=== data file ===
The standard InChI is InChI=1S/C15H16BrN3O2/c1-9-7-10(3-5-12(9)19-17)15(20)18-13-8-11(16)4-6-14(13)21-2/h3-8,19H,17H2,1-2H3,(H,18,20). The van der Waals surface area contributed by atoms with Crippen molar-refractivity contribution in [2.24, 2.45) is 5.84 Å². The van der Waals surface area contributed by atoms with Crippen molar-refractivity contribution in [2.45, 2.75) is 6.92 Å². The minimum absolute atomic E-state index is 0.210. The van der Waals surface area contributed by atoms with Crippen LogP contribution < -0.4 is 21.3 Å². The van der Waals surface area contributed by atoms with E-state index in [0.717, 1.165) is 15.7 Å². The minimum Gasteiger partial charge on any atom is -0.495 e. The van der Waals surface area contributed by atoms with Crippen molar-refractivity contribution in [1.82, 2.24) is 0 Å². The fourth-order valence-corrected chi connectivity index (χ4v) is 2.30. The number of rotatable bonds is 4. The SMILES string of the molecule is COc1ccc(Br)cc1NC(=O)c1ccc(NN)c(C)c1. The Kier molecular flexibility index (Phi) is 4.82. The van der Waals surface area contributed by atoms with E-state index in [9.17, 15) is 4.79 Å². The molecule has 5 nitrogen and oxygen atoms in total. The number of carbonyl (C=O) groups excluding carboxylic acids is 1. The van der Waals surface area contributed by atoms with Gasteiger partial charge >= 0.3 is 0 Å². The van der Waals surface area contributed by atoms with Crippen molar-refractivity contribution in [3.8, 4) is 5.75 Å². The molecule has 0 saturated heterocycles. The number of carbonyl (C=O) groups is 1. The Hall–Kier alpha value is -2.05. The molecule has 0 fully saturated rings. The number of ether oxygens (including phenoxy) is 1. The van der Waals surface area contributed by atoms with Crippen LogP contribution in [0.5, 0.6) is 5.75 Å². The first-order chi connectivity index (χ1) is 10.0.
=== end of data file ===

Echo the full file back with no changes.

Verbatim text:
The standard InChI is InChI=1S/C15H16BrN3O2/c1-9-7-10(3-5-12(9)19-17)15(20)18-13-8-11(16)4-6-14(13)21-2/h3-8,19H,17H2,1-2H3,(H,18,20). The van der Waals surface area contributed by atoms with Crippen molar-refractivity contribution in [2.24, 2.45) is 5.84 Å². The van der Waals surface area contributed by atoms with Crippen molar-refractivity contribution in [2.45, 2.75) is 6.92 Å². The minimum absolute atomic E-state index is 0.210. The van der Waals surface area contributed by atoms with Crippen LogP contribution < -0.4 is 21.3 Å². The van der Waals surface area contributed by atoms with E-state index in [0.717, 1.165) is 15.7 Å². The minimum Gasteiger partial charge on any atom is -0.495 e. The van der Waals surface area contributed by atoms with Crippen molar-refractivity contribution in [1.82, 2.24) is 0 Å². The fourth-order valence-corrected chi connectivity index (χ4v) is 2.30. The number of rotatable bonds is 4. The SMILES string of the molecule is COc1ccc(Br)cc1NC(=O)c1ccc(NN)c(C)c1. The Kier molecular flexibility index (Phi) is 4.82. The van der Waals surface area contributed by atoms with E-state index in [9.17, 15) is 4.79 Å². The molecule has 5 nitrogen and oxygen atoms in total. The number of carbonyl (C=O) groups excluding carboxylic acids is 1. The van der Waals surface area contributed by atoms with Gasteiger partial charge >= 0.3 is 0 Å². The van der Waals surface area contributed by atoms with Crippen molar-refractivity contribution in [3.8, 4) is 5.75 Å². The molecule has 0 saturated heterocycles. The number of carbonyl (C=O) groups is 1. The Hall–Kier alpha value is -2.05. The molecule has 0 fully saturated rings. The number of ether oxygens (including phenoxy) is 1. The van der Waals surface area contributed by atoms with Crippen LogP contribution in [0.5, 0.6) is 5.75 Å². The first-order chi connectivity index (χ1) is 10.0.